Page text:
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The Earth Goes on Tilt

It's late November, and you find yourself driving (or walking, bicycling, subway-ing, Segway-ing...) home from work immersed in twilight. By the time you get home to see your loved ones, have dinner or do anything else, night has already fallen. We, in the northern hemisphere at least, are nearing the darkest time of the year. This is a bummer for many, and debilitating for some.

Why do the seasons change this way? It seems like a simple question, but do you really know for sure? To answer, we have to know a bit about how the earth's orbit works. You probably know that the Earth is tilted in regards to the sun. How does this produce seasons though?

First off, the Earth makes a complete circle around the Sun every 365.246 days. The path itself is elliptical, but it does repeat with high precision, despite gradually slowing down. The earth, on this path however, does not sit rotating exactly vertically relative to the sun. Instead, it is tilted by about 23.4 degrees from vertical, rotating like a top that is not standing up straight. The tilt of the Earth causes the sun to shine more directly on whichever part is angled towards the sun and to shine only weakly on the part tilted away:


Seasons_Hartsfields.png

If the Earth were rotating vertically, we would have no seasons! The average day would be the same over the entire Earth at all times of the year, every year. It would be as though every day were late September or late March. This might not seem so dramatic, but consider that most of the plants on Earth are specifically adapted to have life cycles that vary with the time of year. Many animals, too, are adapted this way. Mammals hybernate and mate by the seasons; humans plant and grow and harvest by them.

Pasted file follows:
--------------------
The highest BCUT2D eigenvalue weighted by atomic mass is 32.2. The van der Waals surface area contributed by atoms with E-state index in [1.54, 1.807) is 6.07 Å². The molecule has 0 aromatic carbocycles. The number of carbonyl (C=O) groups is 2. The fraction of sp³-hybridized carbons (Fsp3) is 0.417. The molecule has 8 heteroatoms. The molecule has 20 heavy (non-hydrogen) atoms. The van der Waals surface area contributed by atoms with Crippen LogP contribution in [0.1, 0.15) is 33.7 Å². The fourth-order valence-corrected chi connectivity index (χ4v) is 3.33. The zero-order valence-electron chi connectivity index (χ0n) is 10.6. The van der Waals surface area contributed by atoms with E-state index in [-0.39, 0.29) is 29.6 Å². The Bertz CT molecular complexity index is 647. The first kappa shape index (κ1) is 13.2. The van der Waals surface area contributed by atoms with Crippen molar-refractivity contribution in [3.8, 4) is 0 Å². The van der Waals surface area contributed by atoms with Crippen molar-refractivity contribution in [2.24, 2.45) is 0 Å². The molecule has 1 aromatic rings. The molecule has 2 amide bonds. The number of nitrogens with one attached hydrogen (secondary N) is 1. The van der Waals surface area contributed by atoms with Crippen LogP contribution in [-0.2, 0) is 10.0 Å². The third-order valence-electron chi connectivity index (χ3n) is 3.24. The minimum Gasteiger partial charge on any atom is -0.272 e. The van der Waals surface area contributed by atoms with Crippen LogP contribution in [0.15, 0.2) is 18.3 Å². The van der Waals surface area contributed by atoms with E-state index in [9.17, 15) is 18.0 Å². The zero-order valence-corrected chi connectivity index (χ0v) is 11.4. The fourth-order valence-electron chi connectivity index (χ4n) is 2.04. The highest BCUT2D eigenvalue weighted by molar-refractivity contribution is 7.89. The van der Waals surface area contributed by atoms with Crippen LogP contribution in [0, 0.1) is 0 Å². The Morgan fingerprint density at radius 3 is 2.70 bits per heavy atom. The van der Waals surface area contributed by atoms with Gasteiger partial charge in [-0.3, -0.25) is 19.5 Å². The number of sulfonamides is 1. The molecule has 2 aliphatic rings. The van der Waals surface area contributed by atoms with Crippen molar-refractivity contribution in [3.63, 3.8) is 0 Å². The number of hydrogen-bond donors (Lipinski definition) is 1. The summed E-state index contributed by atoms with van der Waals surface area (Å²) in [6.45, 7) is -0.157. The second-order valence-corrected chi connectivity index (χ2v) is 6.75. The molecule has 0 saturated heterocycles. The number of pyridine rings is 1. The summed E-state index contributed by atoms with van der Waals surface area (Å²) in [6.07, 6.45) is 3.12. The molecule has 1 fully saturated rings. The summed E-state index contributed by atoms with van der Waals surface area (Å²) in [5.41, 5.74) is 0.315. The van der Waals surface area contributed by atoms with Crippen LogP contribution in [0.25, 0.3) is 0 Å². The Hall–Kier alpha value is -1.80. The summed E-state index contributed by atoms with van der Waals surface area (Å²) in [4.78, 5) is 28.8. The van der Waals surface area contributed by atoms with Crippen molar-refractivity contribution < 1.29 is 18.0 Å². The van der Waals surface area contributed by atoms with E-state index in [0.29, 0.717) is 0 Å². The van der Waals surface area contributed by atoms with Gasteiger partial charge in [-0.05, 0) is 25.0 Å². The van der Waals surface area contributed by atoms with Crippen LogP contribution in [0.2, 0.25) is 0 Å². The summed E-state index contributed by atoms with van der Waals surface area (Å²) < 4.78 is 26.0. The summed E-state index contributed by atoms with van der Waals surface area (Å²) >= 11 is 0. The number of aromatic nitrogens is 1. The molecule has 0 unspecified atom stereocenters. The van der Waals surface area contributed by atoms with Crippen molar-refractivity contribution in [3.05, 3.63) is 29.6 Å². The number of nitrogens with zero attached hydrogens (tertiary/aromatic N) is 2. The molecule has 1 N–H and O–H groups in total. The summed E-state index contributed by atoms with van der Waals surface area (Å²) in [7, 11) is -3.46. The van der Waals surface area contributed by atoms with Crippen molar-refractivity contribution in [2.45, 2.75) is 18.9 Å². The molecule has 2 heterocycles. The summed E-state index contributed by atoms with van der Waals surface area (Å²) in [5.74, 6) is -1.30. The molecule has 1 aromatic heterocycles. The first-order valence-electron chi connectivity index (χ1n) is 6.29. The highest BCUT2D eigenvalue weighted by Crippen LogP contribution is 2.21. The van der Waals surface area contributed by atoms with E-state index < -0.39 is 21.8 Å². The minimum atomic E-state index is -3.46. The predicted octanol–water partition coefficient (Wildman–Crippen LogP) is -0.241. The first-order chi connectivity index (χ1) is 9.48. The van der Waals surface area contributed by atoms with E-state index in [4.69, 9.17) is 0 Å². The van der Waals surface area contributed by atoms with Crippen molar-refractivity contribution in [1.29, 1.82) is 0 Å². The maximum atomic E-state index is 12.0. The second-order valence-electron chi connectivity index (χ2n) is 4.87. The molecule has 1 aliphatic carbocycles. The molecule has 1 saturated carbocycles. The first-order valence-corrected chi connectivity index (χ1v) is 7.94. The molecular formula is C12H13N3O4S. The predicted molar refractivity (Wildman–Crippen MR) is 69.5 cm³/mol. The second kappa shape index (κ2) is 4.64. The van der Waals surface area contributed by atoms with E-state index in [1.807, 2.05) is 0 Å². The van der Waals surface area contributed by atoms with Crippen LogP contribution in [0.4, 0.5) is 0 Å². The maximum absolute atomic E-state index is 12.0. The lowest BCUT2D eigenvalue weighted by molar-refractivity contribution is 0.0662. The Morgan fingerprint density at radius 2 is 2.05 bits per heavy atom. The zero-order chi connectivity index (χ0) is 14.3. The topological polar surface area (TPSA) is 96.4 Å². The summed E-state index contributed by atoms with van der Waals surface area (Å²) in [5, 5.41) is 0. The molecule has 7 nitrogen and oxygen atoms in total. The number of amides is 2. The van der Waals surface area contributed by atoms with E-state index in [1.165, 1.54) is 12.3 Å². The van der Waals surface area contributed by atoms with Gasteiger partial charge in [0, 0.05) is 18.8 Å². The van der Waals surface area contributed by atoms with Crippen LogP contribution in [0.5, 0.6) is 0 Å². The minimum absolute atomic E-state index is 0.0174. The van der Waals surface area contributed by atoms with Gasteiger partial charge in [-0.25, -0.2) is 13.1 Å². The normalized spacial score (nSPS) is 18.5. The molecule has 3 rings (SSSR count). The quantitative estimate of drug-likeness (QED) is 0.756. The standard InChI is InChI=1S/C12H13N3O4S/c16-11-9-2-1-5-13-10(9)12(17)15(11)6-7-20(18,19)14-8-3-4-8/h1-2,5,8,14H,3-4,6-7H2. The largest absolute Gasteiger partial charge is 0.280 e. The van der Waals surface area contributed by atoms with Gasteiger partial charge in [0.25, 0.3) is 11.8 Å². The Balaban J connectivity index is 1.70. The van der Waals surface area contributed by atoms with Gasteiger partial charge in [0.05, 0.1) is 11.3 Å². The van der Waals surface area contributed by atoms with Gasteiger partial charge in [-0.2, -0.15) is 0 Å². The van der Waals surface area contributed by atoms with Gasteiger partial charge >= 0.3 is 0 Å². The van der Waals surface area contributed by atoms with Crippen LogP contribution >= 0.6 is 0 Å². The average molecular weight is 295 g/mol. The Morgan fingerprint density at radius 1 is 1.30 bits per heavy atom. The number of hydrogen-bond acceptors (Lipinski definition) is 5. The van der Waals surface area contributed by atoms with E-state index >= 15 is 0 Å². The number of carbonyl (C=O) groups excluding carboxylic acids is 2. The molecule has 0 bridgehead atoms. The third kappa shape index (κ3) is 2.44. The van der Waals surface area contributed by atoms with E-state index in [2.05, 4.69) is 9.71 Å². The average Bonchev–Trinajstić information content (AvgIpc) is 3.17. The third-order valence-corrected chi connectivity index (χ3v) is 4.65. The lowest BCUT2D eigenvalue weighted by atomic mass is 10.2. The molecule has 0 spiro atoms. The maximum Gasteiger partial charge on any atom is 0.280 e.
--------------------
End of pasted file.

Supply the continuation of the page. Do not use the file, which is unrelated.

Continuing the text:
Some planets are actually tilted at much stranger angles to the sun. Uranus rotates north to south, instead of east to west, and the planet has incredibly harsh 20 year long winters and summers! Venus rotates in the opposite direction to Earth, but almost vertically. Seasonal variation is nearly non-existent.

A few other facts about the Earth's orbit complicate slightly our seasons. First, they are shifted slightly by the elliptical nature of the earth's orbit. So close, though, is our orbit to a circle, that this only changes the amount of sunlight by about 7%, making northern seasons slightly milder than southern seasons.

Over the course of about 41,000 years, the tilt angle of the Earth goes through a cycle of changing by a few degrees. (The full range is roughly 21 to 25 degrees). Think of the top again; this is like the top wobbling. Warmer summers of longer days and colder winters of shorter days occur at one extreme and milder seasons with less variation in daylight hours at the other. This cycle is so gradual and small that it is almost undetectable.

The orbit of the earth is a very complicated thing. So is human brain chemistry. But, if you are feeling a bit cramped for time and down, the simple answer might be the former influencing the latter. Fortunately, in three weeks or so, the days lengthen once more!

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Tom Hartsfield
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